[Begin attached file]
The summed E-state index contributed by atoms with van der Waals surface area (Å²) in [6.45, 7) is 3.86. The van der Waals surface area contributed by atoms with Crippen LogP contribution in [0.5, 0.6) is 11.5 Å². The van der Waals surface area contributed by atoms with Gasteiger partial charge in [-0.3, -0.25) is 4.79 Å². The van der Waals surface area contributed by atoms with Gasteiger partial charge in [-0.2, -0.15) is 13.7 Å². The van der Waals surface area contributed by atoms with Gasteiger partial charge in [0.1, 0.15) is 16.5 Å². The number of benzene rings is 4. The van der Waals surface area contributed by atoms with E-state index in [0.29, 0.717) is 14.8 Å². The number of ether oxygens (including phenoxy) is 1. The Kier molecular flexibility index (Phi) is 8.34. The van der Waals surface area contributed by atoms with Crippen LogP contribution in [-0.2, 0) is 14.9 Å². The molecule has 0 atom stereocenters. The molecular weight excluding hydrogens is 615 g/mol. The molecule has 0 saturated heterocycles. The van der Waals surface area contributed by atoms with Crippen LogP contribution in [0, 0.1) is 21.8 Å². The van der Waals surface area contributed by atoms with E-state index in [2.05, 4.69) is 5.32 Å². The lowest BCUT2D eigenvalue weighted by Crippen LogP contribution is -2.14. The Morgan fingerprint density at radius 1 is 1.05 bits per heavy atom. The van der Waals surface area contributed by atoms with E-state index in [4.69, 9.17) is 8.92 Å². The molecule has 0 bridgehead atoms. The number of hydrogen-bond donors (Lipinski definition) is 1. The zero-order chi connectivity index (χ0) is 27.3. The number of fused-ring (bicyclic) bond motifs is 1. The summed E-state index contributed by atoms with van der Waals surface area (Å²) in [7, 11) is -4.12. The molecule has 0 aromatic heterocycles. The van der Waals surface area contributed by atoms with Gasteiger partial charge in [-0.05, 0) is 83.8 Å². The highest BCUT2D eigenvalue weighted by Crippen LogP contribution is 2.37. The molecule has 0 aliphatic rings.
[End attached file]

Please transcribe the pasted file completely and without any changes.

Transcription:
The summed E-state index contributed by atoms with van der Waals surface area (Å²) in [6.45, 7) is 3.86. The van der Waals surface area contributed by atoms with Crippen LogP contribution in [0.5, 0.6) is 11.5 Å². The van der Waals surface area contributed by atoms with Gasteiger partial charge in [-0.3, -0.25) is 4.79 Å². The van der Waals surface area contributed by atoms with Gasteiger partial charge in [-0.2, -0.15) is 13.7 Å². The van der Waals surface area contributed by atoms with Gasteiger partial charge in [0.1, 0.15) is 16.5 Å². The number of benzene rings is 4. The van der Waals surface area contributed by atoms with E-state index in [0.29, 0.717) is 14.8 Å². The number of ether oxygens (including phenoxy) is 1. The Kier molecular flexibility index (Phi) is 8.34. The van der Waals surface area contributed by atoms with Crippen LogP contribution in [-0.2, 0) is 14.9 Å². The molecule has 0 atom stereocenters. The molecular weight excluding hydrogens is 615 g/mol. The molecule has 0 saturated heterocycles. The van der Waals surface area contributed by atoms with Crippen LogP contribution in [0, 0.1) is 21.8 Å². The van der Waals surface area contributed by atoms with E-state index in [2.05, 4.69) is 5.32 Å². The lowest BCUT2D eigenvalue weighted by Crippen LogP contribution is -2.14. The Morgan fingerprint density at radius 1 is 1.05 bits per heavy atom. The van der Waals surface area contributed by atoms with E-state index in [4.69, 9.17) is 8.92 Å². The molecule has 0 bridgehead atoms. The number of hydrogen-bond donors (Lipinski definition) is 1. The zero-order chi connectivity index (χ0) is 27.3. The number of fused-ring (bicyclic) bond motifs is 1. The summed E-state index contributed by atoms with van der Waals surface area (Å²) in [7, 11) is -4.12. The molecule has 0 aromatic heterocycles. The van der Waals surface area contributed by atoms with Gasteiger partial charge in [-0.05, 0) is 83.8 Å². The highest BCUT2D eigenvalue weighted by Crippen LogP contribution is 2.37. The molecule has 0 aliphatic rings.